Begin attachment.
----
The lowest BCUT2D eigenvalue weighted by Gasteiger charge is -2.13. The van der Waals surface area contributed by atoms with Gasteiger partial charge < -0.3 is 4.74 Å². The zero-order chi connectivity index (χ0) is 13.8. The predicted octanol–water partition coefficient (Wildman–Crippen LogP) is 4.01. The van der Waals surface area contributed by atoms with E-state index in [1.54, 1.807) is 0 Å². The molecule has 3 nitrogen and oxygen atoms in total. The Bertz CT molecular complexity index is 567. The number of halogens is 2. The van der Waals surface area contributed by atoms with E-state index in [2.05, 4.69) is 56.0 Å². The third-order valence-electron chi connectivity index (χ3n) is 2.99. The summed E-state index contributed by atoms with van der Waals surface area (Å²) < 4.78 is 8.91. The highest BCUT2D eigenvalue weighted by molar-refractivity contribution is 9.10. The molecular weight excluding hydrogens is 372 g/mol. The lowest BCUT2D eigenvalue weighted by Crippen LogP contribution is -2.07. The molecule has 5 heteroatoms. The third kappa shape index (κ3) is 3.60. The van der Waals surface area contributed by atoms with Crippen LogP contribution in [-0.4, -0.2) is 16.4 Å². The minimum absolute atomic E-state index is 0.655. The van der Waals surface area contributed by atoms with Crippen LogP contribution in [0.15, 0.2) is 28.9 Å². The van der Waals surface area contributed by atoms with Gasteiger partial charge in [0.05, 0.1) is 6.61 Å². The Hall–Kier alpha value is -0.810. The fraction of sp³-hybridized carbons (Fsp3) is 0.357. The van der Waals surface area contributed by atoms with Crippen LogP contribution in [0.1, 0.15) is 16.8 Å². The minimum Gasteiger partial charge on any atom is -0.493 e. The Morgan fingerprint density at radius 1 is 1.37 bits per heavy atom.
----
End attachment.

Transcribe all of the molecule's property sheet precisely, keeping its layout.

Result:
The lowest BCUT2D eigenvalue weighted by Gasteiger charge is -2.13. The van der Waals surface area contributed by atoms with Gasteiger partial charge < -0.3 is 4.74 Å². The zero-order chi connectivity index (χ0) is 13.8. The predicted octanol–water partition coefficient (Wildman–Crippen LogP) is 4.01. The van der Waals surface area contributed by atoms with E-state index in [1.54, 1.807) is 0 Å². The molecule has 3 nitrogen and oxygen atoms in total. The Bertz CT molecular complexity index is 567. The number of halogens is 2. The van der Waals surface area contributed by atoms with E-state index in [2.05, 4.69) is 56.0 Å². The third-order valence-electron chi connectivity index (χ3n) is 2.99. The summed E-state index contributed by atoms with van der Waals surface area (Å²) < 4.78 is 8.91. The highest BCUT2D eigenvalue weighted by molar-refractivity contribution is 9.10. The molecular weight excluding hydrogens is 372 g/mol. The lowest BCUT2D eigenvalue weighted by Crippen LogP contribution is -2.07. The molecule has 5 heteroatoms. The third kappa shape index (κ3) is 3.60. The van der Waals surface area contributed by atoms with Crippen LogP contribution in [-0.4, -0.2) is 16.4 Å². The minimum absolute atomic E-state index is 0.655. The van der Waals surface area contributed by atoms with Crippen LogP contribution in [0.15, 0.2) is 28.9 Å². The van der Waals surface area contributed by atoms with Gasteiger partial charge in [0.05, 0.1) is 6.61 Å². The Hall–Kier alpha value is -0.810. The fraction of sp³-hybridized carbons (Fsp3) is 0.357. The van der Waals surface area contributed by atoms with Crippen LogP contribution in [0.1, 0.15) is 16.8 Å². The minimum Gasteiger partial charge on any atom is -0.493 e. The Morgan fingerprint density at radius 1 is 1.37 bits per heavy atom.